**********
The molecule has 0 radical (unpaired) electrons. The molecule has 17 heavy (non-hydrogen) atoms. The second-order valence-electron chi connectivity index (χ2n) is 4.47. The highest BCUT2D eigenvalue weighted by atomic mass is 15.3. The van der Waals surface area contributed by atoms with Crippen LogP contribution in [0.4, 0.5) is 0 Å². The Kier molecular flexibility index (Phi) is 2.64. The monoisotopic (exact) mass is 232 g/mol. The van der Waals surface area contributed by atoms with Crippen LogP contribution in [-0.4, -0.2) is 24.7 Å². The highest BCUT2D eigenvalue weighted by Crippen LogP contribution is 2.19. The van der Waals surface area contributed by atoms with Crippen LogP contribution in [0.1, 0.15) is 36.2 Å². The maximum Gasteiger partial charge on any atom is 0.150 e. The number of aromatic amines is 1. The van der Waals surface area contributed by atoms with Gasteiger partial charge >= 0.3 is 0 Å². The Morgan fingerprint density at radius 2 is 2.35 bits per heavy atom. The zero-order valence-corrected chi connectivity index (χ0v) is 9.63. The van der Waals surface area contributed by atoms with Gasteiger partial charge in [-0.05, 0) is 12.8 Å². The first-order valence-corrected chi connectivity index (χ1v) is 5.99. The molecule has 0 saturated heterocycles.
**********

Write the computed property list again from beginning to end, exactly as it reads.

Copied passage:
The molecule has 0 radical (unpaired) electrons. The molecule has 17 heavy (non-hydrogen) atoms. The second-order valence-electron chi connectivity index (χ2n) is 4.47. The highest BCUT2D eigenvalue weighted by atomic mass is 15.3. The van der Waals surface area contributed by atoms with Crippen LogP contribution in [0.4, 0.5) is 0 Å². The Kier molecular flexibility index (Phi) is 2.64. The monoisotopic (exact) mass is 232 g/mol. The van der Waals surface area contributed by atoms with Crippen LogP contribution in [-0.4, -0.2) is 24.7 Å². The highest BCUT2D eigenvalue weighted by Crippen LogP contribution is 2.19. The van der Waals surface area contributed by atoms with Crippen LogP contribution in [0.1, 0.15) is 36.2 Å². The maximum Gasteiger partial charge on any atom is 0.150 e. The number of aromatic amines is 1. The van der Waals surface area contributed by atoms with Gasteiger partial charge >= 0.3 is 0 Å². The Morgan fingerprint density at radius 2 is 2.35 bits per heavy atom. The zero-order valence-corrected chi connectivity index (χ0v) is 9.63. The van der Waals surface area contributed by atoms with Gasteiger partial charge in [-0.05, 0) is 12.8 Å². The first-order valence-corrected chi connectivity index (χ1v) is 5.99. The molecule has 0 saturated heterocycles.